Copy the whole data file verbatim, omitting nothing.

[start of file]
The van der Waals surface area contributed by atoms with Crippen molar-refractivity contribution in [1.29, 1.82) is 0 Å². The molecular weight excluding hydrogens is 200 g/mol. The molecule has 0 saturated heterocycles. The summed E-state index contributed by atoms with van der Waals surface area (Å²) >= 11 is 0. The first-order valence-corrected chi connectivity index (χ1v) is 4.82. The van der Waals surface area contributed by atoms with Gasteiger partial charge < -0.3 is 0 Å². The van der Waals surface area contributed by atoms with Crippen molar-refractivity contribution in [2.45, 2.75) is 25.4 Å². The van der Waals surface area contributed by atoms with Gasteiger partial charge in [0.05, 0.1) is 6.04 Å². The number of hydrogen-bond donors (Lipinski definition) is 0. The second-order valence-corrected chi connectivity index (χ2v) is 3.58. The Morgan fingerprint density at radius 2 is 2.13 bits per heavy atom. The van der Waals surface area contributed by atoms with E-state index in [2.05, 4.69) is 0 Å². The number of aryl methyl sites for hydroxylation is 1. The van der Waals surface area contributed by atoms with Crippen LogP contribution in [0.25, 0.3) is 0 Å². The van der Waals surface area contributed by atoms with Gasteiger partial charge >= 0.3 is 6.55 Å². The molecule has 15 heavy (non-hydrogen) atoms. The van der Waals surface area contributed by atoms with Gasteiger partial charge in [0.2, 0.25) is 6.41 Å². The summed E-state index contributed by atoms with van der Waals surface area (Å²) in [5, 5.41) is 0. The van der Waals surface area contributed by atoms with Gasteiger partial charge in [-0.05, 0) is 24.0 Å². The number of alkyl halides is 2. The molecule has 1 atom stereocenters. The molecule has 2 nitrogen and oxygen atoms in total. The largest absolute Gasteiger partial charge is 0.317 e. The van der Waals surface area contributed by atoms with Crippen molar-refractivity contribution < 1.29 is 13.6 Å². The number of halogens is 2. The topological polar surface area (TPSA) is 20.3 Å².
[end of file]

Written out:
The van der Waals surface area contributed by atoms with Crippen molar-refractivity contribution in [1.29, 1.82) is 0 Å². The molecular weight excluding hydrogens is 200 g/mol. The molecule has 0 saturated heterocycles. The summed E-state index contributed by atoms with van der Waals surface area (Å²) >= 11 is 0. The first-order valence-corrected chi connectivity index (χ1v) is 4.82. The van der Waals surface area contributed by atoms with Gasteiger partial charge < -0.3 is 0 Å². The van der Waals surface area contributed by atoms with Crippen molar-refractivity contribution in [2.45, 2.75) is 25.4 Å². The van der Waals surface area contributed by atoms with Gasteiger partial charge in [0.05, 0.1) is 6.04 Å². The number of hydrogen-bond donors (Lipinski definition) is 0. The second-order valence-corrected chi connectivity index (χ2v) is 3.58. The Morgan fingerprint density at radius 2 is 2.13 bits per heavy atom. The van der Waals surface area contributed by atoms with E-state index in [2.05, 4.69) is 0 Å². The number of aryl methyl sites for hydroxylation is 1. The van der Waals surface area contributed by atoms with Crippen LogP contribution in [0.25, 0.3) is 0 Å². The van der Waals surface area contributed by atoms with Gasteiger partial charge >= 0.3 is 6.55 Å². The molecule has 15 heavy (non-hydrogen) atoms. The van der Waals surface area contributed by atoms with Gasteiger partial charge in [0.2, 0.25) is 6.41 Å². The summed E-state index contributed by atoms with van der Waals surface area (Å²) in [5, 5.41) is 0. The van der Waals surface area contributed by atoms with Gasteiger partial charge in [-0.05, 0) is 24.0 Å². The number of alkyl halides is 2. The molecule has 1 atom stereocenters. The molecule has 2 nitrogen and oxygen atoms in total. The largest absolute Gasteiger partial charge is 0.317 e. The van der Waals surface area contributed by atoms with Crippen molar-refractivity contribution < 1.29 is 13.6 Å². The number of halogens is 2. The topological polar surface area (TPSA) is 20.3 Å².